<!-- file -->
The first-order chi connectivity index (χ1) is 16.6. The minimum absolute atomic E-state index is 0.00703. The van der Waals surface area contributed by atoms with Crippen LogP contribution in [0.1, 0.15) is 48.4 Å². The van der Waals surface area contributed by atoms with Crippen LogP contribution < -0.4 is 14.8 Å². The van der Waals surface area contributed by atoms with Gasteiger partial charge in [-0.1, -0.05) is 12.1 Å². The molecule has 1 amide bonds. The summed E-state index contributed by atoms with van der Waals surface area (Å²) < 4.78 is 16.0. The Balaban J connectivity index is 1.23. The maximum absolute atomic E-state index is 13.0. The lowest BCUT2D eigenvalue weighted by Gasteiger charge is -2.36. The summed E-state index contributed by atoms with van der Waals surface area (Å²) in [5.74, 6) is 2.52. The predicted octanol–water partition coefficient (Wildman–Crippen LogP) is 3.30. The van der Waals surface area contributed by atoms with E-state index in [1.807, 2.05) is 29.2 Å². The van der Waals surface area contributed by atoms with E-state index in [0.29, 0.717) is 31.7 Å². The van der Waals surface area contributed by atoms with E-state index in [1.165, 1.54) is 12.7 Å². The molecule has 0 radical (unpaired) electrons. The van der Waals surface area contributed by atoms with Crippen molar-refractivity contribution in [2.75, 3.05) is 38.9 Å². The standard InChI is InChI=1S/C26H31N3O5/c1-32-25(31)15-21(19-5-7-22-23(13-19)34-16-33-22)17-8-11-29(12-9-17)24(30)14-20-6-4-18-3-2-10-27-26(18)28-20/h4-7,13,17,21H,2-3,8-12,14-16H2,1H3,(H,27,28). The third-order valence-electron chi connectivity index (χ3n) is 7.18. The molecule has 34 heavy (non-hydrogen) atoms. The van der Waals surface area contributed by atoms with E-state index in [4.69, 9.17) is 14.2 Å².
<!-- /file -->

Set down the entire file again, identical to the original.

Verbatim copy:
The first-order chi connectivity index (χ1) is 16.6. The minimum absolute atomic E-state index is 0.00703. The van der Waals surface area contributed by atoms with Crippen LogP contribution in [0.1, 0.15) is 48.4 Å². The van der Waals surface area contributed by atoms with Crippen LogP contribution < -0.4 is 14.8 Å². The van der Waals surface area contributed by atoms with Gasteiger partial charge in [-0.1, -0.05) is 12.1 Å². The molecule has 1 amide bonds. The summed E-state index contributed by atoms with van der Waals surface area (Å²) < 4.78 is 16.0. The Balaban J connectivity index is 1.23. The maximum absolute atomic E-state index is 13.0. The lowest BCUT2D eigenvalue weighted by Gasteiger charge is -2.36. The summed E-state index contributed by atoms with van der Waals surface area (Å²) in [5.74, 6) is 2.52. The predicted octanol–water partition coefficient (Wildman–Crippen LogP) is 3.30. The van der Waals surface area contributed by atoms with E-state index in [1.807, 2.05) is 29.2 Å². The van der Waals surface area contributed by atoms with E-state index in [0.29, 0.717) is 31.7 Å². The van der Waals surface area contributed by atoms with E-state index in [1.165, 1.54) is 12.7 Å². The molecule has 0 radical (unpaired) electrons. The van der Waals surface area contributed by atoms with Crippen molar-refractivity contribution in [2.75, 3.05) is 38.9 Å². The standard InChI is InChI=1S/C26H31N3O5/c1-32-25(31)15-21(19-5-7-22-23(13-19)34-16-33-22)17-8-11-29(12-9-17)24(30)14-20-6-4-18-3-2-10-27-26(18)28-20/h4-7,13,17,21H,2-3,8-12,14-16H2,1H3,(H,27,28). The third-order valence-electron chi connectivity index (χ3n) is 7.18. The molecule has 34 heavy (non-hydrogen) atoms. The van der Waals surface area contributed by atoms with E-state index in [4.69, 9.17) is 14.2 Å².